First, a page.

Submitted to: Handbook of fire resistant textiles
Publication Type: Book / Chapter
Publication Acceptance Date: November 25, 2012
Publication Date: April 1, 2013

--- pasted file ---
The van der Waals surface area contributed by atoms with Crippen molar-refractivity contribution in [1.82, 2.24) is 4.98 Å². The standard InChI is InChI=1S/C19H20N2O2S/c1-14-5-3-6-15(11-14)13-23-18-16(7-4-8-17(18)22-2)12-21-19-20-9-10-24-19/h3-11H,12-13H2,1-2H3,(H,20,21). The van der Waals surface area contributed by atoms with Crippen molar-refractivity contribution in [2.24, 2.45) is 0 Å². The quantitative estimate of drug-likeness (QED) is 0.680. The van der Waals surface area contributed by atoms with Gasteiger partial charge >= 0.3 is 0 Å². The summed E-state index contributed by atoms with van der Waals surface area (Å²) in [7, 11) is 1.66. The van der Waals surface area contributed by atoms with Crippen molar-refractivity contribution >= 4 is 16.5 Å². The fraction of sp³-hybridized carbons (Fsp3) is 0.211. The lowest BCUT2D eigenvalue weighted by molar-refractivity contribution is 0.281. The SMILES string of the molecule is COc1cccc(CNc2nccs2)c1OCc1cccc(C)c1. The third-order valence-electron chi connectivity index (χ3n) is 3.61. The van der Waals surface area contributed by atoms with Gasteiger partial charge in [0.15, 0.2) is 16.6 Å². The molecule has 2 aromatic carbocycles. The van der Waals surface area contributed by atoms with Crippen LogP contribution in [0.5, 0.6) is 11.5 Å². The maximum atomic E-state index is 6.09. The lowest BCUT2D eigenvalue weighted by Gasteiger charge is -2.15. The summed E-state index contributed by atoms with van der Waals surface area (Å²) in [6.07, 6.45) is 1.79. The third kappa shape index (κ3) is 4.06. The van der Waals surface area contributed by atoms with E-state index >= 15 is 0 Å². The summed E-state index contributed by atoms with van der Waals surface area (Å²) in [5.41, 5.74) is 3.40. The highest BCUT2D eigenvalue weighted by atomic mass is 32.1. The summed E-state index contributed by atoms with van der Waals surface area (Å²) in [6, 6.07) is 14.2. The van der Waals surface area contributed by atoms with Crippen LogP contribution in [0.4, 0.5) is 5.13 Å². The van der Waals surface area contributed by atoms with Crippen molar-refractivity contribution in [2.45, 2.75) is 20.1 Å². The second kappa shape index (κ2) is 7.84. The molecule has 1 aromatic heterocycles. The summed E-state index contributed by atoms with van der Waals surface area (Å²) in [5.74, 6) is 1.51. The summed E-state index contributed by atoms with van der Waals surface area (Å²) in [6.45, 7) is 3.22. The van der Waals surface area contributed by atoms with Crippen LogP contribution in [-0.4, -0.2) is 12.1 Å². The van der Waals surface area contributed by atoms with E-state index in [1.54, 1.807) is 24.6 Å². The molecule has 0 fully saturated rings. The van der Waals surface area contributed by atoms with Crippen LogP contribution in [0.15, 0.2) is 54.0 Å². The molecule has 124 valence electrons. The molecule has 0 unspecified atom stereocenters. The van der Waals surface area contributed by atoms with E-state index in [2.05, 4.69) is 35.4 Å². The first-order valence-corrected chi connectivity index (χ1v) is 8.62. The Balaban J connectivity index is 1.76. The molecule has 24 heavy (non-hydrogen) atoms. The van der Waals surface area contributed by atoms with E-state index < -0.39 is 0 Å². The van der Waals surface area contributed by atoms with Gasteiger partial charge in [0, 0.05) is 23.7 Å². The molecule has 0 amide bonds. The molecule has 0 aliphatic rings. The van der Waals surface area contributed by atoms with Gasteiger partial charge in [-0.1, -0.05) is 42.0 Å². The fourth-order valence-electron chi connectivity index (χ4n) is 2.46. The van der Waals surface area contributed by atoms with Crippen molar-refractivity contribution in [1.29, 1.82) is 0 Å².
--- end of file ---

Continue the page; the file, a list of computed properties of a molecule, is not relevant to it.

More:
Citation: Cardamone, J.M. 2013. FR wool and wool blends. Handbook of fire resistant textiles. No. 140. Technical Abstract: Wool is naturally flame retardant. It does not ignite easily, burns with a self-extinguishing flame, and forms a soft dissipating ash residue when synthetic fibers form a hard, molten bead residue with melt-drip behavior. Wool is preferred for it presents fewer hazards for industrial and military uses in furnishings and apparel. Many and varied chemistries had been investigated and developed during 1950 to 1980 for improving the fire performance of wool fibers. They include zirconium, phosphonate, halogenated compounds, generally applied by exhaust similar to conventional mordant dyeing. Increasing commercial demands in terms of cost-effectiveness coupled with increasing concerns for the environmental and general toxicological character of these materials and treatments have led to including high performance (HP) heat resistant fibers in wool blended yarns and fabrics. Limitations for this use include negative impact on fabric hand, resistance to dyeing, and high cost, as well as loss of the salient comfort properties of wool relative to the blend percentage of the HP fiber. A novel HP polyimidesiloxane (PISi) was synthesized by Cardamone and Kanchagar (US Patent 7264637, 2007-Sep.-4) for application to all-wool fabrics. Burning inhibition of PISi-treated wool as measured by char length, matched that of fabric blended of 50% wool, 48% Nomex®, 1% Kevlar®, 1% conducting fiber but PISi-treated wool was superior in maintaining a dissipating ash residue. A survey is provided of conventional and modern approaches to improving FR of wool and wool blends.